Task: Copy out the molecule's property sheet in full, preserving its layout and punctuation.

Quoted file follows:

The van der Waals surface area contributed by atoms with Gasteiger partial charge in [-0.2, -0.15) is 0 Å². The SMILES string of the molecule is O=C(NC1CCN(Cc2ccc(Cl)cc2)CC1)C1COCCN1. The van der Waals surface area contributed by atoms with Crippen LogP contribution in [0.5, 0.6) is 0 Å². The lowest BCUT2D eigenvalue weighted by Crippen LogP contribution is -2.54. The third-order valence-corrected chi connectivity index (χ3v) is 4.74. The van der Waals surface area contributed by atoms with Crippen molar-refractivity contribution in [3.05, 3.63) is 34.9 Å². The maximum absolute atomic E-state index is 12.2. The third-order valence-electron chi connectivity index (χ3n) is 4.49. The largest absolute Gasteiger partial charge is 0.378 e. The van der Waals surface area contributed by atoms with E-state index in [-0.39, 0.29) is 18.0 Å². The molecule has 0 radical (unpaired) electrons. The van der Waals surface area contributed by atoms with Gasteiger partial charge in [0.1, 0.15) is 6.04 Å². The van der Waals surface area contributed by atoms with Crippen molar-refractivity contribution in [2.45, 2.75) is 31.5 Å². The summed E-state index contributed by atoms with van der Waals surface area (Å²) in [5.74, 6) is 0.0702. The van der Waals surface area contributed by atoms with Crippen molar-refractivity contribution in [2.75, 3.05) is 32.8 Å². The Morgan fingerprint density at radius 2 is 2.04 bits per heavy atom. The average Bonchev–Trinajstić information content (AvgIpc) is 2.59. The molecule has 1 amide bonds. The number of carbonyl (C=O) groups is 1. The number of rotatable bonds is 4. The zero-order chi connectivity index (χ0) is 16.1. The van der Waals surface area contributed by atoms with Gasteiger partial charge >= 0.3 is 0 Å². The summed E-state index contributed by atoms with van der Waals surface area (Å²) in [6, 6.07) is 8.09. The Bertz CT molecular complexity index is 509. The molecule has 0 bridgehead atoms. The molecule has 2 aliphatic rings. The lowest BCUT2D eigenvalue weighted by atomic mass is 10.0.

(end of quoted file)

The van der Waals surface area contributed by atoms with Gasteiger partial charge in [-0.2, -0.15) is 0 Å². The SMILES string of the molecule is O=C(NC1CCN(Cc2ccc(Cl)cc2)CC1)C1COCCN1. The van der Waals surface area contributed by atoms with Crippen LogP contribution in [0.5, 0.6) is 0 Å². The lowest BCUT2D eigenvalue weighted by Crippen LogP contribution is -2.54. The third-order valence-corrected chi connectivity index (χ3v) is 4.74. The van der Waals surface area contributed by atoms with Crippen molar-refractivity contribution in [3.05, 3.63) is 34.9 Å². The maximum absolute atomic E-state index is 12.2. The third-order valence-electron chi connectivity index (χ3n) is 4.49. The largest absolute Gasteiger partial charge is 0.378 e. The van der Waals surface area contributed by atoms with E-state index in [-0.39, 0.29) is 18.0 Å². The molecule has 0 radical (unpaired) electrons. The van der Waals surface area contributed by atoms with Gasteiger partial charge in [0.1, 0.15) is 6.04 Å². The van der Waals surface area contributed by atoms with Crippen molar-refractivity contribution in [2.45, 2.75) is 31.5 Å². The summed E-state index contributed by atoms with van der Waals surface area (Å²) in [5.74, 6) is 0.0702. The van der Waals surface area contributed by atoms with Crippen molar-refractivity contribution in [2.75, 3.05) is 32.8 Å². The Morgan fingerprint density at radius 2 is 2.04 bits per heavy atom. The average Bonchev–Trinajstić information content (AvgIpc) is 2.59. The molecule has 1 amide bonds. The number of carbonyl (C=O) groups is 1. The number of rotatable bonds is 4. The zero-order chi connectivity index (χ0) is 16.1. The van der Waals surface area contributed by atoms with Gasteiger partial charge >= 0.3 is 0 Å². The summed E-state index contributed by atoms with van der Waals surface area (Å²) in [6, 6.07) is 8.09. The Bertz CT molecular complexity index is 509. The molecule has 0 bridgehead atoms. The molecule has 2 aliphatic rings. The lowest BCUT2D eigenvalue weighted by atomic mass is 10.0.